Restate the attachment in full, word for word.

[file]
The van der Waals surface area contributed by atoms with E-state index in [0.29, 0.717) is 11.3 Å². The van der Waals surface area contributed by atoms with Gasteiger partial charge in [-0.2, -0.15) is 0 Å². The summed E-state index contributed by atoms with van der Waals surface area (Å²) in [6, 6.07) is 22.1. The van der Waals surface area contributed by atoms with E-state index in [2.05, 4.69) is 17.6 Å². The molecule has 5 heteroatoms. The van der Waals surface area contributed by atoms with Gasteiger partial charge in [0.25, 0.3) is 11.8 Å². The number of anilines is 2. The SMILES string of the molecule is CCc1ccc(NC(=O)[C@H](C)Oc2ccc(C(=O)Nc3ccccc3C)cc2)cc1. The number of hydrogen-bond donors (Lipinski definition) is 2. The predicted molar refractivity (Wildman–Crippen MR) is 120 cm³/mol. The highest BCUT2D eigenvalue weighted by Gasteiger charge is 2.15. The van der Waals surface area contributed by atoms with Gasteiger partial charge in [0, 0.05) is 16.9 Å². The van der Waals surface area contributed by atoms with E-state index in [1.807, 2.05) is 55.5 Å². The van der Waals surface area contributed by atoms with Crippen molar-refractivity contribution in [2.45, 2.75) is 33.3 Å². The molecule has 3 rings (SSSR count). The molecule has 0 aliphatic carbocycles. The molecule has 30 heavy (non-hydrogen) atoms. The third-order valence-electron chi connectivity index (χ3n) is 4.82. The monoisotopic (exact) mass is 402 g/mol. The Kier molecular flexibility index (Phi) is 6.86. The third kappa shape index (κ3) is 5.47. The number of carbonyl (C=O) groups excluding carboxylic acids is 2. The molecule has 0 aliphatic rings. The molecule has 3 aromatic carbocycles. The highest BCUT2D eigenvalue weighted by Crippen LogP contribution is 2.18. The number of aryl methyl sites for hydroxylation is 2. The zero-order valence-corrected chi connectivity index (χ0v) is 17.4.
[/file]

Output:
The van der Waals surface area contributed by atoms with E-state index in [0.29, 0.717) is 11.3 Å². The van der Waals surface area contributed by atoms with Gasteiger partial charge in [-0.2, -0.15) is 0 Å². The summed E-state index contributed by atoms with van der Waals surface area (Å²) in [6, 6.07) is 22.1. The van der Waals surface area contributed by atoms with E-state index in [2.05, 4.69) is 17.6 Å². The molecule has 5 heteroatoms. The van der Waals surface area contributed by atoms with Gasteiger partial charge in [0.25, 0.3) is 11.8 Å². The number of anilines is 2. The SMILES string of the molecule is CCc1ccc(NC(=O)[C@H](C)Oc2ccc(C(=O)Nc3ccccc3C)cc2)cc1. The number of hydrogen-bond donors (Lipinski definition) is 2. The predicted molar refractivity (Wildman–Crippen MR) is 120 cm³/mol. The highest BCUT2D eigenvalue weighted by Gasteiger charge is 2.15. The van der Waals surface area contributed by atoms with Gasteiger partial charge in [0, 0.05) is 16.9 Å². The van der Waals surface area contributed by atoms with E-state index in [1.807, 2.05) is 55.5 Å². The van der Waals surface area contributed by atoms with Crippen molar-refractivity contribution in [2.45, 2.75) is 33.3 Å². The molecule has 3 rings (SSSR count). The molecule has 0 aliphatic carbocycles. The molecule has 30 heavy (non-hydrogen) atoms. The third-order valence-electron chi connectivity index (χ3n) is 4.82. The monoisotopic (exact) mass is 402 g/mol. The Kier molecular flexibility index (Phi) is 6.86. The third kappa shape index (κ3) is 5.47. The number of carbonyl (C=O) groups excluding carboxylic acids is 2. The molecule has 0 aliphatic rings. The molecule has 3 aromatic carbocycles. The highest BCUT2D eigenvalue weighted by Crippen LogP contribution is 2.18. The number of aryl methyl sites for hydroxylation is 2. The zero-order valence-corrected chi connectivity index (χ0v) is 17.4.